One was Viking Global Investors, a hedge fund with $45 billion under management. The other was Mr. Ackman, a billionaire who had worked with Ms. Greenberg years earlier on his crusade against Herbalife, the supplements company.
“I don’t have connections with many hedge fund guys,” said Ms. Greenberg, adding that she had not received money for making the connection. “He may be the only billionaire who I’ve ever had contact with.”
In June, Mr. Ackman made a personal $7 million investment. His stake doubled when Valeant bought the company.
Six former Sprout employees said the money helped pay for two national sales directors, including one who had sold Viagra when it went on sale in 1998. Sprout also added 12 regional managers and nearly 150 sales representatives. The former employees would speak only on the condition of anonymity either because they had signed nondisclosure agreements or because they feared that being identified would jeopardize their future in the industry.
In addition, Sprout prepared pamphlets and other marketing materials and enlisted doctors as expert speakers for Addyi.
Sprout also settled on a price: $400 for a month of pills, or about the cost of a month’s worth of erectile dysfunction pills. Insurers would have difficulty denying coverage, company executives reasoned, if their product was the same price as the men’s pills. Sure enough, after the drug was approved, Anthem, one of the nation’s largest insurers, said it would cover the drug at the $400 price.
If patients were willing, Sprout was ready.
Mr. Pearson, Valeant’s chief executive, looked distracted when he took the stage in mid-October at a party meant to energize the Addyi sales team, a description the company denies. Doctors spoke about the drug’s benefits. Patients shared their stories.
But when Mr. Pearson took the stage, he forgot the names of the patients who had just spoken. And he joked that Valeant had overpaid for Addyi, according to several of the former employees who had attended the meeting. He left the room a few minutes later, in spite of having promised to stay for the day.
One possible explanation for Mr. Pearson’s performance emerged two days later, when Valeant disclosed that it had received subpoenas from federal prosecutors asking for information about its business practices, including its drug pricing decisions.
Pressure mounted elsewhere, too. Analysts were questioning Valeant’s business model. Congress was asking about its pricing policy. And a vocal investment research firm that had bet against Valeant’s shares published a report criticizing the company’s accounting.
After years of Valeant being an investor favorite, the winds had reversed.
At the same time, decisions made by Valeant were undermining Addyi, the former employees said. Once Valeant owned the drug, for example, it doubled the price, to $800.
Laurie Little, a spokeswoman for Valeant, said financial assistance programs were available for people without insurance coverage. Insurance companies, she said, would most likely receive discounts to make the drug cost less than $800.
In reality, insurance companies balked. CVS/Caremark, the pharmacy benefits manager, notified Valeant several weeks before the pill’s introduction that it would not cover Addyi at the $800 price, according to a letter Sprout shareholders sent to Valeant in March.
Graphic | How Valeant Is Performing on Wall Street
As price became an issue, so did distribution. Before the Valeant buyout, Sprout had lined up Cardinal Health, one of the nation’s largest drug distributors. But when Valeant took over, it ended this arrangement, former employees said, handing over that crucial job to Philidor, which was out of business.
Now Sprout shareholders, in their letter to Valeant, say that relying on Philidor to distribute Addyi was a crucial mistake.
Former Sprout employees say that the changes in marketing strategy complicated their efforts to sell doctors on the pill. They also say they did not have access to many of their standard sales tools, including basic promotional materials like wall posters and brochures. Valeant also halted a planned speakers’ program, in which doctors explained the drug to their colleagues.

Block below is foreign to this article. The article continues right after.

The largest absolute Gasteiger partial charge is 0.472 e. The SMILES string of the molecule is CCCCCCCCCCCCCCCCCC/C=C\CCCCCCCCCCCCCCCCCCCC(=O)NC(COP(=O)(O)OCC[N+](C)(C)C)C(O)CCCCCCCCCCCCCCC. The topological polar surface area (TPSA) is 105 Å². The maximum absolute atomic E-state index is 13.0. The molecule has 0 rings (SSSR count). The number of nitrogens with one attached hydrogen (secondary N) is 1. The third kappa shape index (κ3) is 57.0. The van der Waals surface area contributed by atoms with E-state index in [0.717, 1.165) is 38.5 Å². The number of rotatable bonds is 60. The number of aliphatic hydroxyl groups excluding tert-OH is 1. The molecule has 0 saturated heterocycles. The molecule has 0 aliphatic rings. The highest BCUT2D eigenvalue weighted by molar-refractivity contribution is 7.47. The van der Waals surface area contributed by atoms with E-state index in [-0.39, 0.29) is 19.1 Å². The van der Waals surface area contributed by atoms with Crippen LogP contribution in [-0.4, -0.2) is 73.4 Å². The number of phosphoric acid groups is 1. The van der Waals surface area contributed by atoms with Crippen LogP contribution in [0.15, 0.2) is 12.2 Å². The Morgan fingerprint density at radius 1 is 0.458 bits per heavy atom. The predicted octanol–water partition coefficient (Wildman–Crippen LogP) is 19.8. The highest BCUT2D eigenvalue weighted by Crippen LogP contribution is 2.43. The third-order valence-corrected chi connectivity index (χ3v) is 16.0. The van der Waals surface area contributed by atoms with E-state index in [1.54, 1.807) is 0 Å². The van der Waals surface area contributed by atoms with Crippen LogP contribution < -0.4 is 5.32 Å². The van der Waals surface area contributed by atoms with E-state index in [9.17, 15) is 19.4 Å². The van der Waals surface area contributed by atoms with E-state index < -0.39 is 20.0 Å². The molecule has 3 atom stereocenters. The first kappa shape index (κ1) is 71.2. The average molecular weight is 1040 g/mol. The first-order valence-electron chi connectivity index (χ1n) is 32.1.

Ms. Little of Valeant said distribution of the materials had been delayed while they were being reviewed by the F.D.A. She said the company was preparing a speakers’ program.
As weeks passed, several members of the sales team began to suspect that Valeant was either not interested or incapable of effectively selling Addyi, according to the former employees. Near the end of 2015, Ms. Whitehead departed, and sales representatives began leaving. When they left, their positions were not filled. The company is dismissing the rest of the sales force this month.
Dr. James A. Simon, a member of Valeant’s scientific advisory board for Addyi, said the company seemed out of its depth. The company’s experience was in selling older products with a well-established market, not new drugs.
“They didn’t home-grow things at Valeant,” said Dr. Simon, who served as the chief medical officer at Sprout from 2012 to 2013. “This is a product that needed to be homegrown.”
In their letter to Valeant, angry Sprout shareholders asked the company to explain its actions. Jonathan D. Schiller, who represents the Sprout shareholders, said in a statement that Valeant was not meeting the obligations it agreed to with Sprout, “to the detriment of Sprout shareholders, Valeant’s own shareholders, its debt holders and the millions of women who would benefit from Addyi.”
The Valeant spokeswoman said the company intended to fulfill its obligations under the deal.
Today, as Addyi struggles, Valeant’s broader difficulties could limit its ability to invest in the drug’s marketing effort. Dr. Streicher, the Chicago gynecologist, said she had prescribed the drug to only about 10 patients, to mixed reviews. “I see a lot of patients,” she said, “and at the end of the day, it’s not like they’re lining up for it.”
Others say Addyi’s struggles are for the best. “It wasn’t a very good product,” said Susan F. Wood, an associate professor of health policy at George Washington University, who opposed the drug’s approval. “I’m happy that for once, the idea that this was going to be the female blockbuster drug didn’t pan out.”
Ms. Greenberg, Addyi’s early champion, remains unbowed. She thought the F.D.A. approval would be the main hurdle, she said, not the financial and marketing mess that ensued.
“We have millions of women who arguably would like access to this drug, but who can’t get it,” she said. “It’s incredibly frustrating.”